Objective: To identify a safe and potentially effective recombinant tissue factor pathway inhibitor (rTFPI) dose for further clinical evaluation in patients with severe sepsis.
Design: Prospective, randomized, single-blind, placebo-controlled, dose escalation, multicenter, multinational phase II clinical trial.
Setting: Thirty-eight intensive care units in the United States and Europe.
Patients: Two hundred and ten subjects with severe sepsis who received standard supportive care and antimicrobial therapy.
Interventions: Subjects received a continuous intravenous infusion of placebo or rTFPI at 0.025 or 0.05 mg/kg/hr for 4 days (96 hrs).
Measurements and main results: There were no significant imbalances in demographics, severity of illness, or source of infection in patients randomized to placebo or either dose of rTFPI. A 20% relative reduction in 28-day all-cause mortality was observed when all rTFPI-treated patients were compared with all placebo patients. An improvement in pulmonary organ dysfunction score and in a composite intensive care unit score (pulmonary, cardiovascular, and coagulation) were also noted in the rTFPI-treated patients. Logistic regression modeling indicated a substantial treatment by baseline laboratory international normalized ratio (INR) interaction effect when only treatment and INR were in the model (p =.037) and when baseline Acute Physiology and Chronic Health Evaluation (APACHE II) and log10 interleukin 6 were adjusted for (p =.026). This interaction effect indicates that higher baseline INR is associated with a more pronounced beneficial rTFPI effect. There was no increase in mortality in subjects treated with either dose of rTFPI compared with placebo. Biological activity, as detected by a statistically significant reduction in thrombin-antithrombin complexes (TATc), was noted in the all rTFPI-treated patients compared with those receiving placebo. There were no major imbalances across all treatment groups with respect to safety. The frequency of adverse events (AEs) and severe adverse events (SAEs) was similar among the treatment groups, with a slight increase in SAEs and SAEs involving bleeding in the 0.05 mg/kg/hr rTFPI group. The overall incidence of AEs involving bleeding was 28% of patients in the all placebo group and 23% of patients in the all rTFPI-treated group; a slight but statistically insignificant increase in incidence of SAEs involving bleeding was observed in the all rTFPI group (9%) as compared with the all placebo group (6%; p =.39).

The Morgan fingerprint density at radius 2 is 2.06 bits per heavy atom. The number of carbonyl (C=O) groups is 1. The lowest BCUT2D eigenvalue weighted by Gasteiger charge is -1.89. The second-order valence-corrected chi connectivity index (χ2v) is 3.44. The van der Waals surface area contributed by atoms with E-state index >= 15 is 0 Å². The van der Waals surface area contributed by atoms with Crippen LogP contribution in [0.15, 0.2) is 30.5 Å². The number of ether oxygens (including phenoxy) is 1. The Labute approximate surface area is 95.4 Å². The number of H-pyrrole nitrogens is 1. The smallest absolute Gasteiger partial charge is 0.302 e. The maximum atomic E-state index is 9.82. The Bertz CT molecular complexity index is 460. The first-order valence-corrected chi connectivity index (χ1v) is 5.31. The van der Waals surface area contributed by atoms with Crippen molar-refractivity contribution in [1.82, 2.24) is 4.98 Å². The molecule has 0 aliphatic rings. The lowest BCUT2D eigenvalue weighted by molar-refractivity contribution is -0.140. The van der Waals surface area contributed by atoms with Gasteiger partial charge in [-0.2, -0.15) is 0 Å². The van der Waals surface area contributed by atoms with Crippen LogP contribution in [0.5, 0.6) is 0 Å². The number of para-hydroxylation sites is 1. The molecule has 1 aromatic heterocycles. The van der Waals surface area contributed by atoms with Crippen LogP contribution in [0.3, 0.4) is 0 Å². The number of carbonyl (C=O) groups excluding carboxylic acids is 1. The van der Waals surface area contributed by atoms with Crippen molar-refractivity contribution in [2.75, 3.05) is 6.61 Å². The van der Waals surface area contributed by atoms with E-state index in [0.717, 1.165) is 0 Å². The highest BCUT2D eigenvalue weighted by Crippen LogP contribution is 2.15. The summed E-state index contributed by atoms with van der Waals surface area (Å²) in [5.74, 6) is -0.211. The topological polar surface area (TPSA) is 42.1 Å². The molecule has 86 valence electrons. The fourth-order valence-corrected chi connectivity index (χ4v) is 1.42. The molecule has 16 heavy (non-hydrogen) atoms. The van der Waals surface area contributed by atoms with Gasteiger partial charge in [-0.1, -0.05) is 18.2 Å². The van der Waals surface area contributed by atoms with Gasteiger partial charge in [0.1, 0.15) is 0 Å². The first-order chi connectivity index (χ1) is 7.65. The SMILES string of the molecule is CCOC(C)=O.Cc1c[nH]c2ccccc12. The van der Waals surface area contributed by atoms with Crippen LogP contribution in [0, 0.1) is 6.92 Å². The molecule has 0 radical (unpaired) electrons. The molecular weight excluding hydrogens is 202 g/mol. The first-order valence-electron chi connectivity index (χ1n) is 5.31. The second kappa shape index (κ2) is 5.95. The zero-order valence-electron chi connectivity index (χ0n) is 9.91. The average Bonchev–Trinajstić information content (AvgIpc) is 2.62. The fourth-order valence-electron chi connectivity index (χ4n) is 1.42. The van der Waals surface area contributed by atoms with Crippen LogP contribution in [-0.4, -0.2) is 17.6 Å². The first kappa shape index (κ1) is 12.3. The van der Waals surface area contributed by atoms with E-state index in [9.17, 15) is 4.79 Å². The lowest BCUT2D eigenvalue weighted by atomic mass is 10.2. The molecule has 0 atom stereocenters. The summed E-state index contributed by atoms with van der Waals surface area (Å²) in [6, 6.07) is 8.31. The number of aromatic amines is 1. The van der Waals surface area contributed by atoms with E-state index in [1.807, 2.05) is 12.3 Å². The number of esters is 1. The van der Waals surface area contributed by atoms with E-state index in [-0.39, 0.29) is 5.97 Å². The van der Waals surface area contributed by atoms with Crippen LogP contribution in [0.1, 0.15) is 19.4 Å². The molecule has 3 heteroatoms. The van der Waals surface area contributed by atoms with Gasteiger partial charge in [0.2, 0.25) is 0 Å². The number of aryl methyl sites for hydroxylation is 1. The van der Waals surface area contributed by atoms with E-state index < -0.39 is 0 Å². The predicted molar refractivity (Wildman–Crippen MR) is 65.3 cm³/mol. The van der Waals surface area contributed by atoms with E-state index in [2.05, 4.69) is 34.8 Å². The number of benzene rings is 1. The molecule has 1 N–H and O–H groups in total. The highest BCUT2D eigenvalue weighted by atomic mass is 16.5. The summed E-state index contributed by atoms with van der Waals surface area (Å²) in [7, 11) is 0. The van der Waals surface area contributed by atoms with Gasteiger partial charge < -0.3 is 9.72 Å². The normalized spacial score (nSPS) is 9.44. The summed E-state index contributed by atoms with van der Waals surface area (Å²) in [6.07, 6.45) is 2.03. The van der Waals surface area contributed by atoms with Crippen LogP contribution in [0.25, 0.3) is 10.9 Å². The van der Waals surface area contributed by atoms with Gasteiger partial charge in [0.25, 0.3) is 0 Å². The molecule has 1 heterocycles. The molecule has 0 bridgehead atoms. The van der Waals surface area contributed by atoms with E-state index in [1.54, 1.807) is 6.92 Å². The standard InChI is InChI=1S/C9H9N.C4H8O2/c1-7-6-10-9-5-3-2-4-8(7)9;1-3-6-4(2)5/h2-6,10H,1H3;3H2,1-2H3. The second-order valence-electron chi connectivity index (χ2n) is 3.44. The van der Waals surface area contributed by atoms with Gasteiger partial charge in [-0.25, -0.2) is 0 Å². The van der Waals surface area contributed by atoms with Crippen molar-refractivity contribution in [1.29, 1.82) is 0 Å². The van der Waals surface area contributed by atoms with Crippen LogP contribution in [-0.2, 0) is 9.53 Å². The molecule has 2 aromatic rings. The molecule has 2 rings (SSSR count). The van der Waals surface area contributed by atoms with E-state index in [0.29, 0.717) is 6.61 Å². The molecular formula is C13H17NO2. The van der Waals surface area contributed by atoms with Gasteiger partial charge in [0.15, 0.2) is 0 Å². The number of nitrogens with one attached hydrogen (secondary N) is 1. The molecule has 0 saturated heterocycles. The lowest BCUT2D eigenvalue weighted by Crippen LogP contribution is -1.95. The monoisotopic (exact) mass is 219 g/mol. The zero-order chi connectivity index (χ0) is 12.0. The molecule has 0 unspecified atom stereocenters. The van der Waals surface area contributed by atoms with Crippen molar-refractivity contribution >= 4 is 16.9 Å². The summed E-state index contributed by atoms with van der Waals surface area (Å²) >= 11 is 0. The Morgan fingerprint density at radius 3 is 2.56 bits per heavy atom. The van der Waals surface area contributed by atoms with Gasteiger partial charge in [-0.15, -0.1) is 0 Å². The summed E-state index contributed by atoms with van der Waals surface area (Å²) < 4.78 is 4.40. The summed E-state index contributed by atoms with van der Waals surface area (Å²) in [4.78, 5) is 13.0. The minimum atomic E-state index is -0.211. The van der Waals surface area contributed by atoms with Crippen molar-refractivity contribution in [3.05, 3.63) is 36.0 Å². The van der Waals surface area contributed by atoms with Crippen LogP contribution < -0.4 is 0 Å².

Conclusions: Although the trial was not powered to show efficacy, a trend toward reduction in 28-day all-cause mortality was observed in the all rTFPI group compared with all placebo. This study demonstrates that rTFPI doses of 0.025 and 0.05 mg/kg/hr could be safely administered to severe sepsis patients. Additionally, rTFPI demonstrated bioactivity, as shown by reduction in TATc complexes and interleukin-6 levels. These findings warrant further evaluation of rTFPI in an adequately powered, placebo controlled, randomized trial for the treatment of severe sepsis.